Beyond Feeding

(originally published in Veterinary Forum: March, 2001)

Our problem-oriented veterinary education primes us to view anorexia as a symptom of some medical problem. When Marcia Blanchette mentions that Bubba, her basenji , hasn’t eaten for three days, we immediately begin thinking about all the different physical ailments that might cause this. If our physical examination and any work-up reveals a fever and/or other signs of infection, we feel confident we’ve discovered the source of the problem. In fact, we often place so much confidence in the eating = good health equation that we’ll use food intake as a reliable indicator of when to send hospitalized animals home. However, suppose that when all of Bubba’s test results indicate that he’s returned to good health, he still doesn’t eat much, if at all: what then?

At this point, the medical problem-oriented approach maintains that we obviously missed something when we diagnosed Bubba’s problem and we should go back and start again. However, an awareness of the role the animal’s behavior and his relationship to his owner(s) and his environment play in his health suggests other points for consideration.

In order to feel comfortable in their surroundings, animals must fulfill certain needs which form a behavioral hierarchy. First, they must establish and feel confident that they can protect their territories. Second, they must obtain food and water. If they fulfill needs one and two, they will mate and reproduce. From this we can see that, if an animal doesn’t feel secure in its physical space, it won’t experience much, if any, desire to eat or drink. This explains why some animals will go off-feed when the owners kennel them, move into a new home, or if some traumatic (to the animal) change occurs within their existing territories. It also explains why Bubba may not feel comfortable enough to eat normally when hospitalized. Not only does the hospital represent an entirely new territory, he must try to carve out a personal niche in it at a time when illness or injury could make him feel highly vulnerable.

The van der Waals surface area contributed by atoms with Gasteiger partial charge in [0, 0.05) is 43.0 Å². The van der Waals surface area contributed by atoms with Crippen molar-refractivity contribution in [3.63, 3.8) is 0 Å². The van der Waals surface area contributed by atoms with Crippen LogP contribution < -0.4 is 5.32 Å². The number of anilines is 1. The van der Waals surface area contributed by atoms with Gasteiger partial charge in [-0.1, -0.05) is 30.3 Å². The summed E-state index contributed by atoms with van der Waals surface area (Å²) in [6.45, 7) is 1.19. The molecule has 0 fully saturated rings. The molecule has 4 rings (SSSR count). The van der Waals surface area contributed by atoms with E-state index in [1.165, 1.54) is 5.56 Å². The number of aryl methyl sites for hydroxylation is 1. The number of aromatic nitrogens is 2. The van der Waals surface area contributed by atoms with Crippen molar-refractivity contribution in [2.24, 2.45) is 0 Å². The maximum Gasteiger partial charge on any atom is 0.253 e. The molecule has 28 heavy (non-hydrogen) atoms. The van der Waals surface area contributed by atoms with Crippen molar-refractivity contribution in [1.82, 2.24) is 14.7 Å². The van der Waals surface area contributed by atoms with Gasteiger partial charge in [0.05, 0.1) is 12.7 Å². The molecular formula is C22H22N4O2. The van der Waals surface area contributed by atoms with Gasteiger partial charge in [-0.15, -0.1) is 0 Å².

In addition to establishing and protecting their physical spaces, animals also need to secure their mental space, too. If an animal doesn’t feel comfortable in its relationship with any human and nonhuman animal others in its household or at the veterinary clinic, this also could undermine its desire to eat and drink normally. For example, suppose Bubba is an inherently shy dog who feels very protective of his owner. When Marcia’s boyfriend and his exuberant black lab and irritable Siamese cat move in, Bubba’s world collapses. Not only must he and the lab work out the structure of their canine pack, Bubba must determine where he fits into the new human-canine pack as well as what will ensure a stable relationship with the crotchety cat. Meanwhile, his appetite plummets as does his immune response thanks to this increased territorial stress. Within the hospital setting, Bubba may need to determine his position relative to any staff members, as well as to all the other animals in his ward.